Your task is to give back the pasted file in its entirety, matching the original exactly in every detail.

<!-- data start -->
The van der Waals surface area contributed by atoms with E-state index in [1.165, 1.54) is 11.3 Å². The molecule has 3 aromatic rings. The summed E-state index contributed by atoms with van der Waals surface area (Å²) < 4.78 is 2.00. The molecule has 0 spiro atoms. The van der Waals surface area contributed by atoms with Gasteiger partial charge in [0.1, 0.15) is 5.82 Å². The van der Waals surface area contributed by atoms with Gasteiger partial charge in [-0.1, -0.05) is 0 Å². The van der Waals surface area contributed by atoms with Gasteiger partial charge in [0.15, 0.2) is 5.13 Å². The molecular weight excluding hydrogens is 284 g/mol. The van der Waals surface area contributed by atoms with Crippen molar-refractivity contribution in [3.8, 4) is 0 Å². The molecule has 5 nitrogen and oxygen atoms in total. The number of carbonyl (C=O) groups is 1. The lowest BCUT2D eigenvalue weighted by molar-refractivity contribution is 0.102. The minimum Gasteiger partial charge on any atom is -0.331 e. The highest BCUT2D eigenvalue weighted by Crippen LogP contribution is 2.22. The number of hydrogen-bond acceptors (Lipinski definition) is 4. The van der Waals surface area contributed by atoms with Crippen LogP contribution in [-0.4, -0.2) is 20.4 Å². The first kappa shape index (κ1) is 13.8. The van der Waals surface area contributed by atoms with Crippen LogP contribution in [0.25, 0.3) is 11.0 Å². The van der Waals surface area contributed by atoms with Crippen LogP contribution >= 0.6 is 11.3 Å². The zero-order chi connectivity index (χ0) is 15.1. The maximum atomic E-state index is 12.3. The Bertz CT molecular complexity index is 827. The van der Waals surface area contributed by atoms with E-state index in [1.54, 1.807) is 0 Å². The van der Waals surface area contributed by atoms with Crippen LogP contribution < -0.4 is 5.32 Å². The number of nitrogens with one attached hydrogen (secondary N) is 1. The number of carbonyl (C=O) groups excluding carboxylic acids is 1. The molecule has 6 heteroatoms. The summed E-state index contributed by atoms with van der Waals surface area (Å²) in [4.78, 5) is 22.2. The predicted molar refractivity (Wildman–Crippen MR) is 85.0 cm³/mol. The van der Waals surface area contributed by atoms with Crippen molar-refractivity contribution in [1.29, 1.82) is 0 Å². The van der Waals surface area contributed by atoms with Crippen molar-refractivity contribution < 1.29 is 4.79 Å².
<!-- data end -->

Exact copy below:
The van der Waals surface area contributed by atoms with E-state index in [1.165, 1.54) is 11.3 Å². The molecule has 3 aromatic rings. The summed E-state index contributed by atoms with van der Waals surface area (Å²) < 4.78 is 2.00. The molecule has 0 spiro atoms. The van der Waals surface area contributed by atoms with Gasteiger partial charge in [0.1, 0.15) is 5.82 Å². The van der Waals surface area contributed by atoms with Gasteiger partial charge in [-0.1, -0.05) is 0 Å². The van der Waals surface area contributed by atoms with Gasteiger partial charge in [0.15, 0.2) is 5.13 Å². The molecular weight excluding hydrogens is 284 g/mol. The van der Waals surface area contributed by atoms with Crippen molar-refractivity contribution in [3.8, 4) is 0 Å². The molecule has 5 nitrogen and oxygen atoms in total. The number of carbonyl (C=O) groups is 1. The lowest BCUT2D eigenvalue weighted by molar-refractivity contribution is 0.102. The minimum Gasteiger partial charge on any atom is -0.331 e. The highest BCUT2D eigenvalue weighted by Crippen LogP contribution is 2.22. The number of hydrogen-bond acceptors (Lipinski definition) is 4. The van der Waals surface area contributed by atoms with Crippen LogP contribution in [-0.4, -0.2) is 20.4 Å². The first kappa shape index (κ1) is 13.8. The van der Waals surface area contributed by atoms with Crippen LogP contribution in [0.25, 0.3) is 11.0 Å². The van der Waals surface area contributed by atoms with Crippen LogP contribution >= 0.6 is 11.3 Å². The zero-order chi connectivity index (χ0) is 15.1. The maximum atomic E-state index is 12.3. The Bertz CT molecular complexity index is 827. The van der Waals surface area contributed by atoms with E-state index in [1.54, 1.807) is 0 Å². The van der Waals surface area contributed by atoms with Crippen LogP contribution < -0.4 is 5.32 Å². The number of nitrogens with one attached hydrogen (secondary N) is 1. The number of carbonyl (C=O) groups excluding carboxylic acids is 1. The molecule has 6 heteroatoms. The summed E-state index contributed by atoms with van der Waals surface area (Å²) in [4.78, 5) is 22.2. The predicted molar refractivity (Wildman–Crippen MR) is 85.0 cm³/mol. The van der Waals surface area contributed by atoms with Crippen molar-refractivity contribution in [1.29, 1.82) is 0 Å². The van der Waals surface area contributed by atoms with Crippen molar-refractivity contribution < 1.29 is 4.79 Å².